This project's long-term objective is to improve reading in America, where at present only 25% of fourth graders can read at a "proficient" level and a mere 8% can be called "advanced." The economic well-being, the health, and democratic functioning of the nation all depend on a literate and informed citizenry. Despite overwhelming evidence that phonologically-based instruction is essential for skilled reading, there is widespread lack of knowledge, or denial, of this evidence among instructors of teachers, and teachers. Deep letter knowledge requires that children understand that the words they say are made of different sounds, that those sounds can be represented by drawn shapes called letters, and that these letters, sequenced together, can turn the words they say into words they can see. It is vital to improve teacher development at the early grade levels by providing instruction in phonologically-based approaches to reading. Re-educating vast numbers of instructors and teachers has proved to be a very slow task. Meanwhile children suffer from inadequate instruction. This SBIR project seeks to challenge current practices with a simple, but fundamental, shift in reading instruction: (speech-to-print rather than print-to-speech), by providing a low-cost, well designed, speech-to-print curriculum for iPads, Talking Shapes, for teaching early literacy at home or at school.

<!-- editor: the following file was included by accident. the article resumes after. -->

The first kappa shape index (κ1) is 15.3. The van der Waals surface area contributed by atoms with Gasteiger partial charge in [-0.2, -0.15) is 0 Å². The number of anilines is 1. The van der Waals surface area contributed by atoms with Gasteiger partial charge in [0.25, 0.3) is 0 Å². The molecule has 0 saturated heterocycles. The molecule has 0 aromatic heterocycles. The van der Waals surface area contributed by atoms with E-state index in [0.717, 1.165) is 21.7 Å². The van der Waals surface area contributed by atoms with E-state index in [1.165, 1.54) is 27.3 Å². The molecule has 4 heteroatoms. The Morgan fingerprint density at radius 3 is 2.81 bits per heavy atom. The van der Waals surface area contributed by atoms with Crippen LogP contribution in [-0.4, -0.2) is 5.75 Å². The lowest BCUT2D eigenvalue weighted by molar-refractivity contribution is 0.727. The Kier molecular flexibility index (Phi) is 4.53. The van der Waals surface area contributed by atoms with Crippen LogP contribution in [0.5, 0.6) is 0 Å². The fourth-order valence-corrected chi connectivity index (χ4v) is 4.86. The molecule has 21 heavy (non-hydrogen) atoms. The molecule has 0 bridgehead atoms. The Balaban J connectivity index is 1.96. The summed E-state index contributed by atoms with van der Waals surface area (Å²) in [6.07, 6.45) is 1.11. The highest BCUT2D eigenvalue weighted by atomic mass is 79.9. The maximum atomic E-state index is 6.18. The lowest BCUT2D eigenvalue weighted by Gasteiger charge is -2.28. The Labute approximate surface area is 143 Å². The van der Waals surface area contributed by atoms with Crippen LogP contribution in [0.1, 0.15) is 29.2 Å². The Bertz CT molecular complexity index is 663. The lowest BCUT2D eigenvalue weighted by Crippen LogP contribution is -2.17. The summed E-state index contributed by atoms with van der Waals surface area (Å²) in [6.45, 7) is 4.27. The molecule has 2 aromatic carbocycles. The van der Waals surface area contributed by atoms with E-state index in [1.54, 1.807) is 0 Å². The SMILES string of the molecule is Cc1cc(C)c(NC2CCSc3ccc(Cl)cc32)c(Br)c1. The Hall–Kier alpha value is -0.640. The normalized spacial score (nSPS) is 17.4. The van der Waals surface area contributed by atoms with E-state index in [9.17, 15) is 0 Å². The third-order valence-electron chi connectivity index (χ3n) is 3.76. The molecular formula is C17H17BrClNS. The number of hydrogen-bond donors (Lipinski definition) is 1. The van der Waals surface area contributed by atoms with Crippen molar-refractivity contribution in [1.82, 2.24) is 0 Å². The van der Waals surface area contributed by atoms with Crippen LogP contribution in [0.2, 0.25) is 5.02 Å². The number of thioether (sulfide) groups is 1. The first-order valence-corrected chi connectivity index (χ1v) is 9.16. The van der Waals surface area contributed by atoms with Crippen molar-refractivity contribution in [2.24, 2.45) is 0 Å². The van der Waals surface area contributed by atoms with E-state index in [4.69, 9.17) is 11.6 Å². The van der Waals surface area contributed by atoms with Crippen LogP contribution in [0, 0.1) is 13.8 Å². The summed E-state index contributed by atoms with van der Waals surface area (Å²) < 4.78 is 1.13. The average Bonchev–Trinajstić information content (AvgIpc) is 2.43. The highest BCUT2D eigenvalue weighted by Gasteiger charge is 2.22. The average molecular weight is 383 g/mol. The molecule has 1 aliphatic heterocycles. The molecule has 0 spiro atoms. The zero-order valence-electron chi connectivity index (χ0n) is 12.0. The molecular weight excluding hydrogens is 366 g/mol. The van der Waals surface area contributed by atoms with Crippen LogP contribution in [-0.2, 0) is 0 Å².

Specific Aims : Talking Fingers, Inc. will develop and test three iPad stories with 15 games which will become, in Phase 2, a complete curriculum of 7 stories &35 games. The seven stories are about two sisters who invented the alphabet. Their letters are embedded in pictures that uniquely call to mind both the sound and the shape of the letter--Talking Shapes. The seven stories will cover the 40 sounds of English and the letters that represent those phonemes. Research: Research with 42 four-year-olds (to evaluate feasibility and promise) will be carried out at the Florida State University Schools, and will utilize a randomized delayed treatment control with a pre-mid-posttest design, with students randomly assigned within classrooms to Group 1 (first 6 weeks) or Group 2 (second six weeks). Questions include the following: (1) Do children in Group 1 learn more target letter/sound associations and target words (read and spell) at mid-test compared to the delayed Group 2;(2) How many letters do the G1 students maintain at post-testing;(3) do G1 and G2 students learn similar letters and words? and (4) Does vocabulary moderate the number of letter/sounds and words learned? We will examine pre to mid-test gains, mid-test to post-test and pre to posttest gains on the assessments of Letter- Sounds and Words using general linear modeling ANCOVA. This speech-to-print approach involves integrating letter knowledge, phoneme awareness and phonics into one process: sounding-out (segmenting) and constructing meaningful words. This proposed curriculum is unique and, with positive research results, could inform both teachers and parents about the process and value of systematic phonologically-based learning, could inspire further research, and could serve a pivotal role in improving reading nationwide.
Reading failure represents a social and economic crisis in America. When two-thirds of fourth graders are unable to read proficiently (NAEP, 2010), the future of an informed citizenry and a democratic system, the health and welfare, and the economic well-being of the nation are at risk. Talking Fingers, Inc. envisions improving reading across America by providing an innovative, low-cost, phonologically-based iPad (and other devices) curriculum, Talking Shapes, for teaching children effective strategies for literacy at home or at school.